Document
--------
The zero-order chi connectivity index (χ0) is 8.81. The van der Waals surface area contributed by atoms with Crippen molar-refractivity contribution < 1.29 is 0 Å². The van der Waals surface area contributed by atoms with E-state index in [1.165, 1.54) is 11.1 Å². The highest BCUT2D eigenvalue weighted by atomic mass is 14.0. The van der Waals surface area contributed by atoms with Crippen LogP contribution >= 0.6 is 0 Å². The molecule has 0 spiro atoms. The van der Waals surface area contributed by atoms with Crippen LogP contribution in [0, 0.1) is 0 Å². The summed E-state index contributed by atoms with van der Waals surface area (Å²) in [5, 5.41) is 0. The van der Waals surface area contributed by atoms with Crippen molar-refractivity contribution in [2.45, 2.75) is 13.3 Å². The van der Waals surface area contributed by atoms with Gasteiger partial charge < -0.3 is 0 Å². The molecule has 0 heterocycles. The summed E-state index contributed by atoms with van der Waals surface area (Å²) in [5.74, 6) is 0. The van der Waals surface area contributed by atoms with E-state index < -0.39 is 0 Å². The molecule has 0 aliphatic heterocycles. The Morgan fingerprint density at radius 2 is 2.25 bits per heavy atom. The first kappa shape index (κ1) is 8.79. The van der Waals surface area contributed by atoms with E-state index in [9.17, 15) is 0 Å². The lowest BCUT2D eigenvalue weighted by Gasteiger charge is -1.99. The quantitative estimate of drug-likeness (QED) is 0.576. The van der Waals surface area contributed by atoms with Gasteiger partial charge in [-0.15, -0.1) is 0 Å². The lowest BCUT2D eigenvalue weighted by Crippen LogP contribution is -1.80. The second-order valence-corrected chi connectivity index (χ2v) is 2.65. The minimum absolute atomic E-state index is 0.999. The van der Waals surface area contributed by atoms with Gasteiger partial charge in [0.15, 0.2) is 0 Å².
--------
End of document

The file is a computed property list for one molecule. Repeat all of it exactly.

The zero-order chi connectivity index (χ0) is 8.81. The van der Waals surface area contributed by atoms with Crippen molar-refractivity contribution < 1.29 is 0 Å². The van der Waals surface area contributed by atoms with E-state index in [1.165, 1.54) is 11.1 Å². The highest BCUT2D eigenvalue weighted by atomic mass is 14.0. The van der Waals surface area contributed by atoms with Crippen LogP contribution >= 0.6 is 0 Å². The molecule has 0 spiro atoms. The van der Waals surface area contributed by atoms with Crippen LogP contribution in [0, 0.1) is 0 Å². The summed E-state index contributed by atoms with van der Waals surface area (Å²) in [5, 5.41) is 0. The van der Waals surface area contributed by atoms with Crippen molar-refractivity contribution in [2.45, 2.75) is 13.3 Å². The van der Waals surface area contributed by atoms with Gasteiger partial charge < -0.3 is 0 Å². The molecule has 0 heterocycles. The summed E-state index contributed by atoms with van der Waals surface area (Å²) in [5.74, 6) is 0. The van der Waals surface area contributed by atoms with E-state index < -0.39 is 0 Å². The molecule has 0 aliphatic heterocycles. The Morgan fingerprint density at radius 2 is 2.25 bits per heavy atom. The first kappa shape index (κ1) is 8.79. The van der Waals surface area contributed by atoms with E-state index in [9.17, 15) is 0 Å². The lowest BCUT2D eigenvalue weighted by Gasteiger charge is -1.99. The quantitative estimate of drug-likeness (QED) is 0.576. The van der Waals surface area contributed by atoms with Gasteiger partial charge in [-0.15, -0.1) is 0 Å². The lowest BCUT2D eigenvalue weighted by Crippen LogP contribution is -1.80. The second-order valence-corrected chi connectivity index (χ2v) is 2.65. The minimum absolute atomic E-state index is 0.999. The van der Waals surface area contributed by atoms with Gasteiger partial charge in [0.15, 0.2) is 0 Å².